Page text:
Jumpin’ Josaphat! Leaping Lizards! Great Googly Moogly!
Wow. That was a very exciting opening. How shall I top that ? Easy!
It is time for AAIIEE – See You In Seattle. On vinyl. Colored vinyl. Random Multi-colored vinyl. So beautiful. In every way.
To make this even more exciting they will be playing a special afternoon Record Release show at Lucky Liquor on Sunday May 1 – doors open at 3, music at 4:00 – can’t wait!
is the name, pronounced as a guttural scream, with “AAIIEE” being an approximate phonetic spelling.
Wut’s the scoop? Easy.
AAIIEE released See You In Seattle on CD in 2012 for the 50th anniversary of the Seattle World’s Fair. Now, Seattle’s AAIIEE has re-released See You In Seattle on vinyl just in time for the 60th Anniversary of the 1962 Seattle World’s Fair. Originally released on CD in 2012, See You In Seattle is aaiiee’s proud and thematically rich paean to “Century 21.” Additional “old Seattle” references (Boris S. Wort, Jones’ Fantastic Museum) complement this epic undertaking. See You in Seattle presents twelve fun & finely wrought tributes to this halcyon era. We hope you enjoy the ride!
1. Monorail – The futuristic mode of transportation built for the Fair.
2. Bubbleator – The clear, spherical elevator that carried people into the “World of Tomorrow” exhibit in the Washington State Coliseum during the Fair. The lyrics actually describe the later incarnation of the Bubbleator in the Seattle Center Food Circus (now the “Center House”).
3. World of Tomorrow — Inspired by the “World of Tomorrow” exhibit, which combined an optimistic vision of the 21st century with the threat of nuclear annihilation.
4. Space Needle USA — The Space Needle was the Fair’s most visible symbol and centerpiece. Sixty years later, the 605-foot saucer-topped tower remains Seattle’s iconic landmark. This song begins with Eddie Carlson’s napkin sketch of a space-age tower, and captures the optimism and enthusiasm that accompanied the design and construction of the Needle.
5. U.S. Science Pavilion – A “tour,” if you like, of exhibits found at the U.S. Science Pavilion, a complex comprising several buildings and a big hit at the Fair. It was later renamed the Pacific Science Center.
6. Johnny Vinyl Went to the World’s Fair When He Was 3 – Need we say more?
7. Boris S Wort – “The second meanest man in the world.” If you grew up in Seattle in the ‘60s and/or ‘70s, you know who this is. But for those not in the know, Boris S. Wort was the nemesis of J.P. Patches (very popular local kids’ TV show host), and this song will probably sound like a foreign language to you.
8. Gayway — The Gayway (later changed to “Fun Forest”) was the Fair’s midway, with rides and amusements. The song also delves into Show Street, the “adult” section of the Fair, which was near the Gayway. Show Street included attractions such as “A Night in Paradise,” Gracie Hansen’s Vegas-style showgirl revue, and “Les Pupees de Paris,” an adults-only puppet show produced by Sid & Marty Krofft (future masterminds of “H.R. Pufnstuf”).
9. Northwest Trek — A trip around the State of Washington.
10. Dingwall & Spilhaus — Ewen Dingwall oversaw and managed every aspect of the Fair, and was two-time director of the Seattle Center. Dr. Athelstan Frederick Spilhaus was Commissioner of the U.S. Science Pavilion.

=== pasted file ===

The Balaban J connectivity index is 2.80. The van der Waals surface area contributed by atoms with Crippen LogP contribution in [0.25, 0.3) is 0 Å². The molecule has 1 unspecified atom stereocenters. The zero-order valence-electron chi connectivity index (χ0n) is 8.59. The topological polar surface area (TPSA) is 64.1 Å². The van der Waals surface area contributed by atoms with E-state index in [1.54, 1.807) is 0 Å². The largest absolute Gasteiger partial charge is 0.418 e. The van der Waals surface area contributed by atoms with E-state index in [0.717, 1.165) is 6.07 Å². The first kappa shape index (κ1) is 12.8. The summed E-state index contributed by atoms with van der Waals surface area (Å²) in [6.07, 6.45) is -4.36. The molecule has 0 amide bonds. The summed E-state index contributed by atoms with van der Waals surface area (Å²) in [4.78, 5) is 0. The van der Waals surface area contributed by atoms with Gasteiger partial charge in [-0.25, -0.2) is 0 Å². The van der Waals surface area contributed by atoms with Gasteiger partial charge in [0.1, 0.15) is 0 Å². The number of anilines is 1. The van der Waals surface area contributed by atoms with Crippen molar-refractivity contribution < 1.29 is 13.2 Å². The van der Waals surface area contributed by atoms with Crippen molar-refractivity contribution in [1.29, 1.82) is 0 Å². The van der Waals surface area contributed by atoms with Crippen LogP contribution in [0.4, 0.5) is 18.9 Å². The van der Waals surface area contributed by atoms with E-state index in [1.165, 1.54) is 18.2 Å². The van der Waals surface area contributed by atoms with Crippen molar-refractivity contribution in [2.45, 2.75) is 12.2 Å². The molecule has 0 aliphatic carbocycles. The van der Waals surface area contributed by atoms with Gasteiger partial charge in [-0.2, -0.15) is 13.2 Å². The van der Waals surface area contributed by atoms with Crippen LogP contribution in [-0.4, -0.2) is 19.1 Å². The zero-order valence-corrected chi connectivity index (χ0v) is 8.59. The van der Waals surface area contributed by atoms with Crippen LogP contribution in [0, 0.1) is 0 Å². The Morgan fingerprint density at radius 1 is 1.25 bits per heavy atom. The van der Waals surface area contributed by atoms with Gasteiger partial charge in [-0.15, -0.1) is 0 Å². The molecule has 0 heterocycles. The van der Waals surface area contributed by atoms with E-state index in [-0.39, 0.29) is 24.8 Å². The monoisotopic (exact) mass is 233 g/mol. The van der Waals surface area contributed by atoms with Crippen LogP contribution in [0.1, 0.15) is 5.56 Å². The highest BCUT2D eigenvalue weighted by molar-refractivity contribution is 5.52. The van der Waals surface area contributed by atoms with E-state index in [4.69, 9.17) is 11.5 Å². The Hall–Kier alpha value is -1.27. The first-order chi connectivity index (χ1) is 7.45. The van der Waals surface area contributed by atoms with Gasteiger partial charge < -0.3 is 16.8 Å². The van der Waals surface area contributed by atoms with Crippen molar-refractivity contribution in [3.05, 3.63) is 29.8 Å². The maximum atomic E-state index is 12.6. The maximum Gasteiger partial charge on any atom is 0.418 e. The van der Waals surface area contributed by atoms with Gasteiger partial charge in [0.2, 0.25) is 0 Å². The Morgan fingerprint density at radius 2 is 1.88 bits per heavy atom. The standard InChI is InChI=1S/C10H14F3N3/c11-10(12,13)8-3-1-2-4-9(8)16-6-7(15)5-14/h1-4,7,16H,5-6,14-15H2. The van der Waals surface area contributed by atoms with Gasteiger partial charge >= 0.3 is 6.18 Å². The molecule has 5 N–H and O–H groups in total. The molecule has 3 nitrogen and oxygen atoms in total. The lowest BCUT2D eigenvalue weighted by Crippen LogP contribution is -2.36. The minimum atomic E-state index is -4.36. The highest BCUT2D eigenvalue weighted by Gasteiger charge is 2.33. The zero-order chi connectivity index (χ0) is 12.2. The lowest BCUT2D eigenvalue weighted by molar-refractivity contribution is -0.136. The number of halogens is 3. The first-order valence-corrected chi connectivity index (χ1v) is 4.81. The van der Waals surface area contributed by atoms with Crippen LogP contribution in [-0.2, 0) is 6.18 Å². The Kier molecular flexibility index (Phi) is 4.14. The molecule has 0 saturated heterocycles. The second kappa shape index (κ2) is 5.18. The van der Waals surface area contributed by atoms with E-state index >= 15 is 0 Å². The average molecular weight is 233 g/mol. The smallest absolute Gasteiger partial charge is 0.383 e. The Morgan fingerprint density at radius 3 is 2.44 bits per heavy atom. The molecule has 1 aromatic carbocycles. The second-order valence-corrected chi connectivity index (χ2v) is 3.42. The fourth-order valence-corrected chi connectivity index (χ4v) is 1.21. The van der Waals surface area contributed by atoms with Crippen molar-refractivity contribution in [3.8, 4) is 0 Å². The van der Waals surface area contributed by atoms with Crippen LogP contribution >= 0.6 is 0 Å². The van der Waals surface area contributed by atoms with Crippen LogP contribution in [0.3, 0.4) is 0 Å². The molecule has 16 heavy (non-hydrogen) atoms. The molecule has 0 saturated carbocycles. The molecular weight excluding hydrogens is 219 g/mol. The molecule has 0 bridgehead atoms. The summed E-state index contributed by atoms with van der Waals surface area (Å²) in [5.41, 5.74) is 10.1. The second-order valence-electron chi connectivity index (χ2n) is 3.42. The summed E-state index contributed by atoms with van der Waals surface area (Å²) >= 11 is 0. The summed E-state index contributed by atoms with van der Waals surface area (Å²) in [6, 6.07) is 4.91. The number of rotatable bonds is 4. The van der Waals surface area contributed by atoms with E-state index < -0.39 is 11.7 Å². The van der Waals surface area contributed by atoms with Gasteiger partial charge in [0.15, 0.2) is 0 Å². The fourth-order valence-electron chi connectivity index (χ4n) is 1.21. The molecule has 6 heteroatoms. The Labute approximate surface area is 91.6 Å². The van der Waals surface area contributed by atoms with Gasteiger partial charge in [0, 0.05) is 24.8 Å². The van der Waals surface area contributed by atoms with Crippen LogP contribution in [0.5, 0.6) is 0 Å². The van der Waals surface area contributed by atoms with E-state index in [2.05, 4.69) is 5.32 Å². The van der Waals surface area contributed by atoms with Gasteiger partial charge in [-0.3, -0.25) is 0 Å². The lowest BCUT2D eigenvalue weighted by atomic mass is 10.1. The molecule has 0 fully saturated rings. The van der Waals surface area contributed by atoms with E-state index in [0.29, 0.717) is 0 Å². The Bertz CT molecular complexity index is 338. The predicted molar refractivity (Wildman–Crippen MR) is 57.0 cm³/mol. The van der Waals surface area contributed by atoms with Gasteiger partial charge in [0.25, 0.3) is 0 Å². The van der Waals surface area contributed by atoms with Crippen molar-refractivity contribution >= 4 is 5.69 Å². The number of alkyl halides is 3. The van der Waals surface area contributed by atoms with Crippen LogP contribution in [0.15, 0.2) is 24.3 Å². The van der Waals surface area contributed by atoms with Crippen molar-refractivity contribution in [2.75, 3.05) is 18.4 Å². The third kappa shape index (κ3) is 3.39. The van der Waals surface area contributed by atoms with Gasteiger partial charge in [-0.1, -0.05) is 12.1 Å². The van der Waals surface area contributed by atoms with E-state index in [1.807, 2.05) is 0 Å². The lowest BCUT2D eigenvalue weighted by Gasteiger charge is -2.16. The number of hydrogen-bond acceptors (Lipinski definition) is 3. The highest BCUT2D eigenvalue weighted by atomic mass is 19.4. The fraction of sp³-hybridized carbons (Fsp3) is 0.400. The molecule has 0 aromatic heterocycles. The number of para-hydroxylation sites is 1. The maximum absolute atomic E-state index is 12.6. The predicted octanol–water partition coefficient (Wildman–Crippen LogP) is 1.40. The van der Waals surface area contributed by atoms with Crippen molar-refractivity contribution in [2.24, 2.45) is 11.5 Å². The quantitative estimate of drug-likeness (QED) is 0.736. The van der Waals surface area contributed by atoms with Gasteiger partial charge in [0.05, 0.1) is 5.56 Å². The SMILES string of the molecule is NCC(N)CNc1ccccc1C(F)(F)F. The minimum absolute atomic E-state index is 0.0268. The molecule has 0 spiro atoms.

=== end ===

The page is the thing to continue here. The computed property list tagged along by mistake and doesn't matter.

11. Polar Star Intro (Universal Love) — This introduction is a spoken word piece from a record sold during the Fair. An extremely optimistic preview of the 21st Century, where technological advancements will lead to “no more wars” and “Universal Love.”
12. Polar Star of Love — Inspired by the “Universal Love” spoken word piece, this one features Lar’s supersonic love machine.
13. Come to the Fair — A bunch of things one might have seen at the Fair.
See You In Seattle Press
“See You In Seattle represents Seattle as much as Jimi Hendrix, Heart, The Thrown-Ups, and the Edgewater Inn do” This Is Book’s Music
“Making a garage-rock concept album about the 1962 World’s Fair is a lot like painting the Space Needle a garish shade of orange: a bad idea in theory, a worse one in practice.” Andrew Gospe – Seattle Weekly
“Musically, it’s all over the map (in a good way), with special recommendations for fans of The Butthole Surfers, Dead Kennedys, Devo, and Camper Van Beethovan … with the wonderfully giddy ‘Gayway’, a wink-and-a-nod to the Fair’s midway ” – The Terrascope.
Great aaiiee videos for See You In Seattle:
“Boris S Wort” https://youtu.be/3bh86bHAJB8
I love this great album and if there is any justice in this remarkable universe you will love it too. It is available direct from Green Monkey or at fine stores near you! And as you can see – it comes in a dizzying array of colors – you might want to get multiple copies because they are so darn pretty! And, yes, if you are a CD person, we still have those too.
In other swell news,
Peter Barnes is kicking his CD retrospective along the garden path. Tilted I Helped, this is a choice selection of tunes that Peter has played on or produced since the 80’s. Peter and I have been discussing this for a couple years and now that he has exited the studio business, PB is getting busy. Pretty hip.
And of course,
the march to Olympia: A True Story continues. Last week The True Olympians cut basic tracks (guitar, bass, drums) for our last seven songs for the album. Two weeks ago I went to Olympia High School and recorded the OHS Chamber Chorus under the direction of Dan Schwartz for the album opening. Totally thrilling! Last week I went to the rehearsal with the string quintet that will be recording “The Land and The Water,” playing Jim of Seattle’s beautiful arrangement. They sounded great. The Artesian Rumble Arkestra will be coming to record the marching band middle section of “Let’s Have A Parade” on May 7. I have a team of fact checkers enthusiastically going through my lyrics and looking for boo boos. Still a ton of work to do to bring this home!
td April 2022